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FAQs about Sea Cucumber Reproduction, Regeneration

Related Articles: Sea Cucumber, Marine Scavengers, Sand Sifters

Related FAQs: Sea Cucumbers 1Sea Cucumbers 2 Cuke IDs, Cuke Behavior, Cuke Compatibility, Cuke Selection, Cuke Systems, Cuke Feeding, Cuke Disease,

If "something" should happen... and your Cuke is in pieces... the larger ones may regenerate. Arothron mappa

Colochirus robustus dropped a part of itself  2/10/11
Good evening "crew". I have a 20 gallon reef tank
<Hard to keep such small systems stable>
with a MarineLand Emperor 400 filter and a SeaClone 100 skimmer. One of the inhabitants is a knobby yellow cucumber (Colochirus robustus from what I can tell). I have had him for 6 weeks. His feeding tentacle things are usually out. When they aren't, it is usually only for a short time. When I first got him he hung out on the rock that my finger leather is mounted on. A few weeks after I got him I moved all into a new tank. At first he hung out on the gravel looking all shriveled up. I moved him
<Don't do this>
to a higher rock with greater water flow. He moved to the filter sponge on the intake of my protein skimmer. Three days ago I needed to do maintenance on the skimmer, so I gently detached him
from the sponge and put him on a rock with some mushrooms and Zoas.
<Toxic... see WWM re compatibility>
He is under the return water from the filter. He has moved a little on the rock and is now in the middle of the Zoas. The feeding tentacles have not been out since the move, but tonight, at feeding, he lifted his head.
Two days ago, I noticed that one of the "knobs" on his side was extending.
It stretched and the part closest to the body narrowed over two days (like tearing a piece off of a caramel) and about an hour ago a small piece of the cucumber fell off. I have read about these guys reproducing by fission.
<Ahh, no; not of this nature>
I don't think that is what this is because it is not two ends; it is a very small piece off the side. Do you have any idea what is happening here?
<Poisoned, chemically burned likely>
Should I try moving him or just let him find his own way to a happier place?
With such a small tank (good filtration and skimming), am I risking the entire system by having this guy in my tank?
<Not especially, no. See WWM re this species husbandry>
I would like to add seahorses eventually.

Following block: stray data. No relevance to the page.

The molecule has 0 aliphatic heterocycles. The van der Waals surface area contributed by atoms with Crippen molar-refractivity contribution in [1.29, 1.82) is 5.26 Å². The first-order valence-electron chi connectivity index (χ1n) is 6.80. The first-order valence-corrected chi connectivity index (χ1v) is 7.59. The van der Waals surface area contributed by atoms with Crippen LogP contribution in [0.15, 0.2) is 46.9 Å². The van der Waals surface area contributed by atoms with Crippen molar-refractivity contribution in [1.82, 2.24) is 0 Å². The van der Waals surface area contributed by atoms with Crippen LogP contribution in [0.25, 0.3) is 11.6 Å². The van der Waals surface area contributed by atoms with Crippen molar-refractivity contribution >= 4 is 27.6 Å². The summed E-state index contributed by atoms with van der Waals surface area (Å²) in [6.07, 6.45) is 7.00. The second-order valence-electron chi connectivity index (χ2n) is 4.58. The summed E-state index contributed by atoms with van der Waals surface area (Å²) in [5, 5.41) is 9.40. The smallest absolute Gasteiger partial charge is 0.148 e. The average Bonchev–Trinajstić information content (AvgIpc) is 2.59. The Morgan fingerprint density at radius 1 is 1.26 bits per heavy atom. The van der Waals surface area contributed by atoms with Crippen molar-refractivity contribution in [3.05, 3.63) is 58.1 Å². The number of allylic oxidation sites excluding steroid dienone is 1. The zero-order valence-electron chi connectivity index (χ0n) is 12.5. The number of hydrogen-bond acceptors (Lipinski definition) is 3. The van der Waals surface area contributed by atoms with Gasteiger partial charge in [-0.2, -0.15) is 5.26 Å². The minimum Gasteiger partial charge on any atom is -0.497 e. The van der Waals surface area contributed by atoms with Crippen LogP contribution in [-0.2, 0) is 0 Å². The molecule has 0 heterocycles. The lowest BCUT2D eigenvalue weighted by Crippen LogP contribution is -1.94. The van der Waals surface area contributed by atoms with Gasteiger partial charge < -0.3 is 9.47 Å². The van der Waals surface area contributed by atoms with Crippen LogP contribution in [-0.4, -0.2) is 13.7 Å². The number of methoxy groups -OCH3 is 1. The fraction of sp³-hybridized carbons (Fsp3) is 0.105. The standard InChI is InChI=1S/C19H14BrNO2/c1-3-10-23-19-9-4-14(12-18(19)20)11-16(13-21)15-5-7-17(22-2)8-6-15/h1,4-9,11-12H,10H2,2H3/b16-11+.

Thank you.
<Do learn to/use the search tool, indices on WWM. Bob Fenner>
Re: Colochirus robustus dropped a part of itself   2/10/11

Thank you, I will move him.
Before I wrote last night, I spent 4 hours reading the article and FAQ pages, using the highlight and Google tools. Almost all of the questions about this species were answered that what the questioner was witnessing was reproduction by fission.
<Fission... as in bilateral... What you described was a form/type of schizogyny... partial splitting. Do read re>
I cannot find warnings about cucumbers and Zoas or a compatibility chart, only other comments about not being able to find the chart.
Thanks again.
<... not perhaps in particular, but here:

I responded to two days back. Please send a well-resolved photo. B
re: Is My Sea Hare Under Attack?  11/10/10
I sent this the other day and hadn't heard anything back yet. Just checking in...
Evening all! Tonight I saw my sea hare "Shrek" crawling by and noticed a rather large (approx 2") white "worm" near the side of his head. The "worm" had a small purple and orange marking on it's tail and it was about 1/8" thick (fatter than spaghetti). I attempted to remove it, but it seemed rather attached and after a second attempt, Shrek became stressed and released some purple ink. He then crawled behind some rocks and I was unable (as of now) to get a photo. Earlier today, the worm was not on him,
so I'm wondering if he picked up something from within the live rock. I'm paranoid. I'd be devastated if Shrek was being harmed by this creature and have searched the web for the last few hours trying to find info as to what it may be and what I should do. Your suggestions would be greatly appreciated.
<Mmm, could you send a well-resolved image along? Bob Fenner>
Is My Sea Hare Under Attack?  11/10/10
After doing MORE research on Sea Hares and their anatomy, and the death of Shrek, I was able to conclude that this "white worm" thing was, in fact, the Sea Hare penis.
(Yay me, for trying to remove it. Duh).
However, I also discovered that when this happens, it is a sign that the Sea Hare is sick. True, because Shrek died yesterday. I'm still not sure what caused his death because he was eating and moving about up until yesterday, although my husband said he noticed Shrek seemed a bit smaller than normal.
<Sea cucumbers, all echinoderms can/do shrink down in size under adverse conditions>
Anyway, hopefully this will be some information that someone else may be able to use in the future... I've been worried and researching for days now trying to find answers to my questions, only to wind up finding out that he was sick and now dead. Despite my utter ignorance of thinking this was a parasite, it's also rather embarrassing when you come right down to it.